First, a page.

Little was definitive at this point. The road bed was being graded and bridges built across Little and Big Pottsburg Creeks. The 1918 map shows the railroad as the Florida East Coast Railway, the successor to the J& A. Little Pottsburg Creek goes through Spring Glen; Big Pottsburg Creek meanders through Hogan. It is not clear to which creek the grading of the road bed had reached. Progress were being made. Burbridge thought lot sales at that point would produce enough revenue to pay road grading costs.

The railroad bed crossing Big and Little Pottsburg Creeks, 1918.

J&A route

On August 3rd, they regularized to corporation’s status. The majority of the stockholders met and approved the new by-laws with changes and the articles of incorporation were sent to the state capital in Tallahassee. Charles H. Jones, owner and editor of the Times-Union, moved to give five acres of centrally-located land to anyone who would build a hotel of at least fifty rooms and a dining room capacity for one hundred people. Jones understood that tourists and day-trippers were necessary to support the railroad and that necessitated a fine hotel as a draw.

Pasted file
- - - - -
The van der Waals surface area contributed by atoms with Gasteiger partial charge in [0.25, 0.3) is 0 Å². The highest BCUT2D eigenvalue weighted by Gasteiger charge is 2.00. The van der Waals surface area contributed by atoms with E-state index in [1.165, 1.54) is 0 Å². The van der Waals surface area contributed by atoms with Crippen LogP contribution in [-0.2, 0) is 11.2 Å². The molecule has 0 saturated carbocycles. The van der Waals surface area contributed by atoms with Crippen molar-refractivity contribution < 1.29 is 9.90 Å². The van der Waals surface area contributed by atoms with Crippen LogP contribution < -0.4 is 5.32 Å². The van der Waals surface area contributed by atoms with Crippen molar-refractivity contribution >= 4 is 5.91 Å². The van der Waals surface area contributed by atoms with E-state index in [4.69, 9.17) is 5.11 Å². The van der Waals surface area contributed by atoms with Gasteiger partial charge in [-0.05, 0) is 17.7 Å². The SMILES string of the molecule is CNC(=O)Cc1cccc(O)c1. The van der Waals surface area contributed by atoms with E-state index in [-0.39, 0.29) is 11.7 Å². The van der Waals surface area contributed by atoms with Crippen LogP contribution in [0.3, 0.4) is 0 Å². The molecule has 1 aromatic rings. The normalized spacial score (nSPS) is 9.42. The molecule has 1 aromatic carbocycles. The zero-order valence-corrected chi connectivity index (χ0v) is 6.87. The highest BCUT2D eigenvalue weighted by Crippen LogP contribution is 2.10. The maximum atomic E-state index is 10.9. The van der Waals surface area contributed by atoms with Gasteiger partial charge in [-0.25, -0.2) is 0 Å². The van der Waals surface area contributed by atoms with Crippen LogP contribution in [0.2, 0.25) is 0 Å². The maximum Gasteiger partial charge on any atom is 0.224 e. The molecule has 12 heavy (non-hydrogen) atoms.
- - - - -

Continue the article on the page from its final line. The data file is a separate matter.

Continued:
The stockholders meeting adjourned until August 7th and the directors meeting was convened, necessary because of the new corporation. They elected Burbridge as President, J. J. Daniel as Vice President, Ely as Secretary, and Schumacher as Treasurer. They decided to ask the stockholders to raise capitalization to $125,000 and to issue $50,000 worth of bonds at once. On August 6, 1883 articles of incorporation filed with the Secretary of State and Letters patent issued. [25]

Charles H. Jones